Sunsets at five.

It felt like a heavy burden was lifted off my chest the moment the plane landed in the tiny airstrip of the Pangkor Island Airport. It was one thing taking off from the Subang Airport, where it was noisy as hell what with the place being under construction, and we had to wait for an hour or so for the plane to arrive. It was another thing taking off with a propeller airplane.

Yes, it was my first time hopping on such a plane, and as I took the seat in the 48-seater, I could not help thinking of that flipped and moss-grown yellow propeller plane in Lost, the one that got Boone killed off the show. It did no good to my senses too when I took my seat, and saw that the wall was agap and I could actually see the outside through the little crack. Scared the crap out of me too when the co-pilot pressed the wrong button and we were shooting down head first to the ground for like 3 seconds.

Don’t get me wrong. I do like flying and it was an experience flying in these old skool planes. My first experience just was not really smooth flowing. Heh.

The last time I was in Pangkor Island, I was cooped up in a resort I could not remember the name of for a church retreat. So that did not really count as being to Pangkor Island before, thus it was nice to finally get to go back there again and reset my holiday experience there. And boy, was it resetted.

A chartered bus – or truck, more like it – rolled up to the so-called airport and loaded us all up to bring us to Pangkor Island Beach Resort, which was a short journey because it was after all a small island and the resort was just practically at the backyard of the airport. On board, we were entertained for a while by the resident performers of the resort with Paris Hilton’s Stars. Meh.

Upon arriving at the resort, we were greeted by a band of kompang players and presentation of leis to each of us. I thought it was quite a nice touch to things. It almost felt like the plane had landed us in Hawaii instead, if not for the kompang band. Yet, the resort made an effort during our stay there to convince us that being in Pangkor Island is definitely a nice and quiet place for an island retreat.

We each had a room to ourselves, and all of the rooms – and I mean all – face the ocean. So, if you leave the balcony door open, you could hear the waves lapping against the shores. It was the best thing to hear at night.

However, beware of leaving your balcony doors opened for too long because Pangkor has got the meanest and cheekiest monkeys. Apon arriving into his room, my photographer, Yusman, opened his balcony door and immediately a whole family of monkeys rushed in and helped themselves to the complimentary food basket. One of them saw the shock on Yusman’s face that he even threw a banana back at him to cheer him up. That was the joke for the entire trip, but I bet none of us would like to be in Yusman’s shoes then when the monkeys attacked. So yes, keep balcony door opened with care.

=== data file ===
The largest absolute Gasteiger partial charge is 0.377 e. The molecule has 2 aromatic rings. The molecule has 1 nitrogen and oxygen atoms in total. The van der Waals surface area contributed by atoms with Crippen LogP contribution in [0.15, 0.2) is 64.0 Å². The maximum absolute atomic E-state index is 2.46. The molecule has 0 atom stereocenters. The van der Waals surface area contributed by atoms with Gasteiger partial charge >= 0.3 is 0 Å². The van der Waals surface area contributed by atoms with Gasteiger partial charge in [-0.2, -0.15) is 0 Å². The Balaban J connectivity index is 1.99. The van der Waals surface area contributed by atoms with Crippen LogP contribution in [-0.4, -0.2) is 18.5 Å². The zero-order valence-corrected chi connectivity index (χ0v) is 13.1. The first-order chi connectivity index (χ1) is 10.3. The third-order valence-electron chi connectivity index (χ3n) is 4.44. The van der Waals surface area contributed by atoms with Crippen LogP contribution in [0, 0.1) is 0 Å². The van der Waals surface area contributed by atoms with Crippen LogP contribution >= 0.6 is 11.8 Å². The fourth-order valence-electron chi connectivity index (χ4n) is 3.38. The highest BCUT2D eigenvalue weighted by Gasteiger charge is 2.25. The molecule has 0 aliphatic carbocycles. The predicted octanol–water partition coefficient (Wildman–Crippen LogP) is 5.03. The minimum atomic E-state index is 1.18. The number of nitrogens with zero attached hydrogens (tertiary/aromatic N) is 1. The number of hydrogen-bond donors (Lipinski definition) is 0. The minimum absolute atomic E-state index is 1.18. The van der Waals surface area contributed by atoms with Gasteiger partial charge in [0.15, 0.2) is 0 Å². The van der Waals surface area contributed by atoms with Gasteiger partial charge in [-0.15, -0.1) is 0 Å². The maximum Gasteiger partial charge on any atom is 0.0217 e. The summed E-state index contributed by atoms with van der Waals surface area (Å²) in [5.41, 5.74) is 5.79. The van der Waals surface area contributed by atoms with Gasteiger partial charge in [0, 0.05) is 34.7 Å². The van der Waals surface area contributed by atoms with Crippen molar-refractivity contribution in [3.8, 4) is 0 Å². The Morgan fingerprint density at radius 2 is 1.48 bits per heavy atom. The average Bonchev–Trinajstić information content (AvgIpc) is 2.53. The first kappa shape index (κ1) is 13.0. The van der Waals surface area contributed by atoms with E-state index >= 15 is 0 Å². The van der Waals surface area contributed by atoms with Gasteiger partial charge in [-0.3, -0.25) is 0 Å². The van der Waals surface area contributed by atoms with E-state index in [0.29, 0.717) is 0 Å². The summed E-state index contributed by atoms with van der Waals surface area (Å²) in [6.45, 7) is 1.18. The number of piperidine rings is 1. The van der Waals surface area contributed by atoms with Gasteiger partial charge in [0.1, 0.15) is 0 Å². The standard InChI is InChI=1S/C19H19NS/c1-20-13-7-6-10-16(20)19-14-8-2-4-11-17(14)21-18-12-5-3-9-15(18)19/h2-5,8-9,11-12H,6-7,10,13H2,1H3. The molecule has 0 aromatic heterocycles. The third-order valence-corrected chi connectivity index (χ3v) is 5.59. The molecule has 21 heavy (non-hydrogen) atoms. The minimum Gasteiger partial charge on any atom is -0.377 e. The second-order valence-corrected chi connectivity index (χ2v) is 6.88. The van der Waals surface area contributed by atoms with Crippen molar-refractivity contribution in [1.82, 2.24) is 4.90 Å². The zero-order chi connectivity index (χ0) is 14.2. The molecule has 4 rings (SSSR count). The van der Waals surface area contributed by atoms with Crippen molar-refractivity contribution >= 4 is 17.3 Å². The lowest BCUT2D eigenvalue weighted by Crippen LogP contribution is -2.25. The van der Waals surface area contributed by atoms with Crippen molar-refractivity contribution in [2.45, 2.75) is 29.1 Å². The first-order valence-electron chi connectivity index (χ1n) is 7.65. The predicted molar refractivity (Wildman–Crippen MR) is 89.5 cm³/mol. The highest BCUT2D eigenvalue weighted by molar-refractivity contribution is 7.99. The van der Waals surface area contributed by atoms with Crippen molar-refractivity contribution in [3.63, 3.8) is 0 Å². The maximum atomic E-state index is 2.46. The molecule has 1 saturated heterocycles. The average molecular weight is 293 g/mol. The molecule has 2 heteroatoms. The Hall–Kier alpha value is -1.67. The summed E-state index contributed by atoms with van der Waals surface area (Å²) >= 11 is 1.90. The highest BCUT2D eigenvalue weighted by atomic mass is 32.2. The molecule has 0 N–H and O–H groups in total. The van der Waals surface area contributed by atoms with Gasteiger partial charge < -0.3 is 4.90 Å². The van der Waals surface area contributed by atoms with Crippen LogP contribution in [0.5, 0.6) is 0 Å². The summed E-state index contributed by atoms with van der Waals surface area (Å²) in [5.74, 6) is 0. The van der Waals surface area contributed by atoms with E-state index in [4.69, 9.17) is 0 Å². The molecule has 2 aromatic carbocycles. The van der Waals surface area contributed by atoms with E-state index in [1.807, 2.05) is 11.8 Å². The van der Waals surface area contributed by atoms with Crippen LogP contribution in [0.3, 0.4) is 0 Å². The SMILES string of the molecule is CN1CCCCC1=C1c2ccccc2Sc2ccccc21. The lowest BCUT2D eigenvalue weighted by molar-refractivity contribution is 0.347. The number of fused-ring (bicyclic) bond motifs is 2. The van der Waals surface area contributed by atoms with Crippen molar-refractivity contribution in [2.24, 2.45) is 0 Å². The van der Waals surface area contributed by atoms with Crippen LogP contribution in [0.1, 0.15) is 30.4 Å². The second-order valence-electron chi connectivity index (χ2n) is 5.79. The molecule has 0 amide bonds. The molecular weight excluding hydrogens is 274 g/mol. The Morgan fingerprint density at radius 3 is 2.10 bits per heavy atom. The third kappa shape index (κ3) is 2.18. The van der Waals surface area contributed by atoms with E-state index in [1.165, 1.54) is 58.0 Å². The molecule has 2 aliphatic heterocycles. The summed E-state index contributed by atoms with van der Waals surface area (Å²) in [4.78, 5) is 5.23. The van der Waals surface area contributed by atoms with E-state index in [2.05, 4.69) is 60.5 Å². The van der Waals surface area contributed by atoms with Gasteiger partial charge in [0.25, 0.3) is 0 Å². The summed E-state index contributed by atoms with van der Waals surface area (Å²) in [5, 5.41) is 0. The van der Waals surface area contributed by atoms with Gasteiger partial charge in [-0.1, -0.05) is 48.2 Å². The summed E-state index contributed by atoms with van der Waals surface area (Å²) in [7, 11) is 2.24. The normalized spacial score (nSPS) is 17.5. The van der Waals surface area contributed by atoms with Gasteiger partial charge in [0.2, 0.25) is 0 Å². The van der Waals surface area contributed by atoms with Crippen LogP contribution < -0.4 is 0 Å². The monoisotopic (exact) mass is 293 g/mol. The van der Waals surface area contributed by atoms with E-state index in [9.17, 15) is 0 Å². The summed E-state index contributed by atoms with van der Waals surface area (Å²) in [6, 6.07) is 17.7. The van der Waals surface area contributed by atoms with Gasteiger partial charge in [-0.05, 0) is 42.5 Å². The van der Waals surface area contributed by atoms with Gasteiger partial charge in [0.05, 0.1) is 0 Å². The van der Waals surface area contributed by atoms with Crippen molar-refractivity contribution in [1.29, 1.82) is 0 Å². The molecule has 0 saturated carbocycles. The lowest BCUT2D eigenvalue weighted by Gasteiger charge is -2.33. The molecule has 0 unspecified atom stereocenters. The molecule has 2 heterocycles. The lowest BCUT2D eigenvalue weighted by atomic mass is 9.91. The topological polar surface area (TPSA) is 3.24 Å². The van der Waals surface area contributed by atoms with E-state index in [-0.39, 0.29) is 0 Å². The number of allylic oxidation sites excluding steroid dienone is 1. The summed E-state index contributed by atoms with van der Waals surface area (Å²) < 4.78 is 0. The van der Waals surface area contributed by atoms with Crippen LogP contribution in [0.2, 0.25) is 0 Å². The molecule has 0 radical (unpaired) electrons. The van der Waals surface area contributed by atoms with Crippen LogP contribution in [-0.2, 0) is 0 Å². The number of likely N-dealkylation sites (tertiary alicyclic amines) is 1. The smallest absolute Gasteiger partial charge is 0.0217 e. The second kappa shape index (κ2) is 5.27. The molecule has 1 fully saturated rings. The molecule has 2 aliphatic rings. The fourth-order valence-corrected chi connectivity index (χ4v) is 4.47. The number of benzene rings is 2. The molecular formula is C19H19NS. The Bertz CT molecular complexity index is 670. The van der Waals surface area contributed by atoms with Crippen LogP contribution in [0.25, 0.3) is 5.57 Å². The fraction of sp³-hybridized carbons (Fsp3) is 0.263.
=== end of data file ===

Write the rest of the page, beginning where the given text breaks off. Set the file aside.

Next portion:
Take it from me that Pangkor Island is a quiet island, literally, because there is not much life outslde of the resorts, especially at night. So, it was a perfect time for me to retreat back to my room after a sumptuous dinner and leave the TV off for the night. There was a sitting area by the balcony door, where I could hear the oceans on full blast as the fan spun quietly overhead while I caught up on lost chapters of Stephen King’s The Talisman.

It felt really serene. Like the world just fell apart somewhere out there, and I was in a refuge where nothing could touch me.

Every day, around 6.30PM without fail, a school of hornbills will start appearing around the premises. The resort has set up a hornbill feeding station for them, so they would just stop by and hang around the guests like they are part of the species. I have not actually seen anyone going up to them and patting them, so I do not know just exactly how friendly they are. But usually, I guess they are just there for seeing and snapping pictures. I do not get to see them everyday in the city, you see, so it was still a nice feeling being so close to their kind.

Asides from the hornbills and good food, and perhaps the notorious monkeys residing at the jungle next to the resort, one thing Mother Nature has blessed the resort – and the island – with is this.

Sunsets.

What more can I say but that it takes my breath away every dusk watching the sky leaks a fiery orange and red as it sets at the horizon. Holding a house-brewed cocktail in hand as you sat on the beach chair with a front row seat to such a panaromic show. As you breathed out, it felt like the troubles you have your back to means nothing more than blurry shadows. And that exhalation will take away your problems to the sinking sun, where they will disappear along with the sun as it sets.

It was a pity I had to leave the island and go back to work after two blissful nights of nothingness. It would be nice to stay there for a few more days and enjoy every inch of it. The people were nice there and they made you feel like you are at home. And the atmosphere made it feel like it is home. It could be the perfect place to be when one decides to drop out the face of the earth for a little while.

Also seen on VM @ Travel Talk.

++
Pangkor Island Beach Resort
Teluk Belanga
32300 Pangkor Island
Perak Daruk Ridzuan
Malaysia
T: +6 05 685 1091 / 1800 88 7777
E: reserve@pangkorislandbeach.com
W:  http://www.pangkorislandbeach.com

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